While it’s perhaps too large an excuse to say “Scanners” arrives as a victim of its genre requirements, not having the time for sex and thought amidst shotgun blasts and car chases, a grotesque climax at least serves as the most satisfying marriage of its macho text and audience appeal: two men flaunting their powers — and, in turn, the film’s special effects — in the bloody psychic showdown to end all bloody psychic showdowns. Yet it cuts before the conclusion, which may have just been due to a budgetary restriction, but actually hits the perfect note, robbing audiences the final chance of getting off on what they’d wanted this whole time. Read more.

4. Was “Cruising” Good for the Gays? Few films in LGBT history are as hotly debated as William Friedkin’s “Cruising.” The gay underground thriller was seen as hateful by many upon its release, but Tyler Coates of Decider found it a bit more complicated than that. 

But “Cruising” is a valuable film because of its flaws. I still find it difficult to write the film off as anti-gay; in reality, it’s a very progressive film considering the time in which it was made. And that Friedkin directed, just ten years prior, “The Boys in the Band,” which is one of the best and honest depictions of gay men in cinema, proves that this was not just morbid curiosity on the director’s part. He didn’t set out for “Cruising” to be a gay movie; he simply wanted to make something intriguing. I understand how some might take umbrage with the community used as a backdrop, but on the list of outrageous depictions of gay men throughout the history of film, I am willing to give this one a pass. Read more.

5. Sugar, Spice and Guts. Women are still underrepresented in film, but things are getting better. A.O. Scott and Manohla Dargis of The New York Times wrote about changing representation of women and young girls on film from passive characters to more active heroines.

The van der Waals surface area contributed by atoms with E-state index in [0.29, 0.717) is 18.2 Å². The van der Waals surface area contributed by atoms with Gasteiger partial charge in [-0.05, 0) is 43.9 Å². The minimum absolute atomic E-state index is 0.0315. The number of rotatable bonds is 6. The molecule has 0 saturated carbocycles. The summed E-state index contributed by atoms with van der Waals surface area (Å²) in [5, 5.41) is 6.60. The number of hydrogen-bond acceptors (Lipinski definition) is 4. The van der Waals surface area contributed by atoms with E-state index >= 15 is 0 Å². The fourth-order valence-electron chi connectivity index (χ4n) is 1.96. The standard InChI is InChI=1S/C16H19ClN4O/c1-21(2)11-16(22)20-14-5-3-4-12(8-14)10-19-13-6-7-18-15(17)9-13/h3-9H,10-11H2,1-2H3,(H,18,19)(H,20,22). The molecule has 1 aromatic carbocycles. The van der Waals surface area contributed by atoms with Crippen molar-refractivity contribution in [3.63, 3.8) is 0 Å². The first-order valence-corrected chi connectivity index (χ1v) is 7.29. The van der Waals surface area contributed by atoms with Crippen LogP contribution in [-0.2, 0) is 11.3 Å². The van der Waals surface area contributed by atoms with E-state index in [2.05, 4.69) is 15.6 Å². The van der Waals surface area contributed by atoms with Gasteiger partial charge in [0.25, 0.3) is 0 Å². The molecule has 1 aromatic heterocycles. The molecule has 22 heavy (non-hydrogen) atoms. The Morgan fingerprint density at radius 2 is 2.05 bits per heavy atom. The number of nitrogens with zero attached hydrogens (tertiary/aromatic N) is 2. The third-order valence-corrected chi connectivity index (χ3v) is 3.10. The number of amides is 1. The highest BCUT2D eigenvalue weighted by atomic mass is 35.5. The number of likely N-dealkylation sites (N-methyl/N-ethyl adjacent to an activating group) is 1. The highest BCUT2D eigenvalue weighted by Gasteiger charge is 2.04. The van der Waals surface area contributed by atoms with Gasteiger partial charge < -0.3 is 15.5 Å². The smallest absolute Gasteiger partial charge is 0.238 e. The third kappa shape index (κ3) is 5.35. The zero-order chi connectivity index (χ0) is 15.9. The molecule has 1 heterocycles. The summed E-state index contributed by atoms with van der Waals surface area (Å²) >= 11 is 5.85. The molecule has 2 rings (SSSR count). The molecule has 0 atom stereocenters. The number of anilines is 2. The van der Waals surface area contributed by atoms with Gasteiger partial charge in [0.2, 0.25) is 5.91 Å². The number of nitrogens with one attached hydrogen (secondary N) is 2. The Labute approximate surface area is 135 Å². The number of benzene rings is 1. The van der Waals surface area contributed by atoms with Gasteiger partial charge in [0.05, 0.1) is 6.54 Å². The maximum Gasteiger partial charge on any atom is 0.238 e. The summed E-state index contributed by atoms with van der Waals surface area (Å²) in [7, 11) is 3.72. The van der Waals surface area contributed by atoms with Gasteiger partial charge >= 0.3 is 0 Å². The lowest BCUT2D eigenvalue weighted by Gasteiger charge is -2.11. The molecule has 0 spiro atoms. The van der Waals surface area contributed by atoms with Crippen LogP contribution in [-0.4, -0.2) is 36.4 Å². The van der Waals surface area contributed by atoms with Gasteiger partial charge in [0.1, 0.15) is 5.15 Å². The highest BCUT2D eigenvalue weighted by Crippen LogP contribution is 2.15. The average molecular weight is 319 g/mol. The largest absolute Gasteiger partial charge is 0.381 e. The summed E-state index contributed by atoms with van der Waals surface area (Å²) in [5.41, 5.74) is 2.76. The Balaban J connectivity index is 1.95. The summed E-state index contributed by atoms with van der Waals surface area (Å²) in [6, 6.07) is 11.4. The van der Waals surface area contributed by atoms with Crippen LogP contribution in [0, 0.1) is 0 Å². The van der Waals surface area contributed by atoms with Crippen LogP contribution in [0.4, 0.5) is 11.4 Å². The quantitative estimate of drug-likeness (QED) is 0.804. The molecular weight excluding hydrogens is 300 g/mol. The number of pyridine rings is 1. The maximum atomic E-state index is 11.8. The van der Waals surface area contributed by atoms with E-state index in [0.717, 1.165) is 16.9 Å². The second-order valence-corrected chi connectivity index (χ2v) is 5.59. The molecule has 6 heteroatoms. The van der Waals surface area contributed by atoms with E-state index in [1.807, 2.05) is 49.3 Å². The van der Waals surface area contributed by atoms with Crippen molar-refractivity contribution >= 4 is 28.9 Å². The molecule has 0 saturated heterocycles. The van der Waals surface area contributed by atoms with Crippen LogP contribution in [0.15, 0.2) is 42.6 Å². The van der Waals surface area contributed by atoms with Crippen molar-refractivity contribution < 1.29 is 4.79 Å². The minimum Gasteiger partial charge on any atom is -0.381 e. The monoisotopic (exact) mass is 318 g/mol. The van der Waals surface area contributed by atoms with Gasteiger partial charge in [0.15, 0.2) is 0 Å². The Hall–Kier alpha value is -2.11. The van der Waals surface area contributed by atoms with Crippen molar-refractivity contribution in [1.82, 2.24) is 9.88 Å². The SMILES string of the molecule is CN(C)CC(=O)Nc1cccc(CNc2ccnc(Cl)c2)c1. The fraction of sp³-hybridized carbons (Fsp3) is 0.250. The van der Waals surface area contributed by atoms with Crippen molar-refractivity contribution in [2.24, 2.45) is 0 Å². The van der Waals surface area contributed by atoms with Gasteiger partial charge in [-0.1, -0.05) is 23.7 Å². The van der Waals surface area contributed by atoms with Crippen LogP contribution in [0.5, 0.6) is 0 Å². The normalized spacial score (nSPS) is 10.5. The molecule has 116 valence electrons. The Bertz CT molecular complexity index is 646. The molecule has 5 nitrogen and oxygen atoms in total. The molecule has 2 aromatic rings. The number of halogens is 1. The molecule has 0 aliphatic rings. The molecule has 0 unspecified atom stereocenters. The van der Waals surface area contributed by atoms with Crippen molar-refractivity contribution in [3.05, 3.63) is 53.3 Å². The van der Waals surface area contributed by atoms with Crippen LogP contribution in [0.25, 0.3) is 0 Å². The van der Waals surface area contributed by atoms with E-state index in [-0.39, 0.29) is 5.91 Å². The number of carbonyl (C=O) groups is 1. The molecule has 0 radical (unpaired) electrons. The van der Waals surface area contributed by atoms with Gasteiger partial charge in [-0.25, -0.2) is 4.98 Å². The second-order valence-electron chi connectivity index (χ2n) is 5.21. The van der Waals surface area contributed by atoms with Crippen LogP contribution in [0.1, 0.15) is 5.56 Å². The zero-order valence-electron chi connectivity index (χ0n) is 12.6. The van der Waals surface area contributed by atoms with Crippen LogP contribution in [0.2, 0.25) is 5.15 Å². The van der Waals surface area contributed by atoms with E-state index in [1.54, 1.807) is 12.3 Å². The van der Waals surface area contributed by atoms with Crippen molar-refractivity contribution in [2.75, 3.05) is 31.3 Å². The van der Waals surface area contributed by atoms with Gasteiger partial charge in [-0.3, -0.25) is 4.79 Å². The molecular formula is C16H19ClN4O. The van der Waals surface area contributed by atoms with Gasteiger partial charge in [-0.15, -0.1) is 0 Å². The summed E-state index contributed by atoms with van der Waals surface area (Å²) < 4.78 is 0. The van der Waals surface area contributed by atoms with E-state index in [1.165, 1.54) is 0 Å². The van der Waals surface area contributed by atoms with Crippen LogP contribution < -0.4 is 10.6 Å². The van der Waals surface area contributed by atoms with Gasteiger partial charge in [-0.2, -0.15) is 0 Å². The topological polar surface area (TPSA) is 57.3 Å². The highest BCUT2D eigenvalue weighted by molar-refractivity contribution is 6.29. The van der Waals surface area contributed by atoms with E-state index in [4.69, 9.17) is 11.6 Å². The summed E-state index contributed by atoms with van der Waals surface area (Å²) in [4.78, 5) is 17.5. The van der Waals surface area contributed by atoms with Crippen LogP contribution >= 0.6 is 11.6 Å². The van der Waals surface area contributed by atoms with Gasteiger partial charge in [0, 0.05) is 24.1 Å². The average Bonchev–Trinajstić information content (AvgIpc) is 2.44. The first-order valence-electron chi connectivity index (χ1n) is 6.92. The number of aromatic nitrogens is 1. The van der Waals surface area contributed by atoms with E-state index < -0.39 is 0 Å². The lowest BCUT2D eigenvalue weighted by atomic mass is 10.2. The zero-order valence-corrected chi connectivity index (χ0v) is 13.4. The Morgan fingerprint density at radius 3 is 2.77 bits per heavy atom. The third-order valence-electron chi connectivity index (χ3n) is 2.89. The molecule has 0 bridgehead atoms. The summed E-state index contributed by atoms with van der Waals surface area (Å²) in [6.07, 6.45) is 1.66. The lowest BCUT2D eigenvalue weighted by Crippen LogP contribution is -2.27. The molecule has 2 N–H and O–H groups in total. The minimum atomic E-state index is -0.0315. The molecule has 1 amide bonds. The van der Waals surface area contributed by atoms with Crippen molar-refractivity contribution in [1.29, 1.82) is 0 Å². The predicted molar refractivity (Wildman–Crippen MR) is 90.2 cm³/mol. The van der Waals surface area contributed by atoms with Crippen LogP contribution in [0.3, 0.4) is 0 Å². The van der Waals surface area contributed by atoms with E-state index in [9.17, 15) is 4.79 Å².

Katniss Everdeen, who returns this fall in “Mockingjay — Part 1,” the third installment in the “Hunger Games” franchise, is so cool, so capable, so focused, with her archer’s eye, on the task in front of her that it’s easy to lose sight of just how revolutionary she is. Not only in the dystopian fictional universe she inhabits, where she has been radicalized by the cruelty of the Hunger Games and the iniquity of the society that supports them. In the world of mass entertainment, too, Katniss is a transformative figure: a solitary warrior, a heroine whose personal struggles for survival and dignity are joined to a larger fight for justice. And also, as played by Jennifer Lawrence, a potent force at the global box office — a blockbuster Joan of Arc…The comic-book fraternity has been slow to admit women as full members. Ms. Lawrence has made an impression as the blue-skinned, shape-shifting Mystique (a role originated by Rebecca Romijn-Stamos), but her team is still called the X-Men for a reason. And if women can fight their way toward parity, it will be Katniss who blazed the trail. Read more.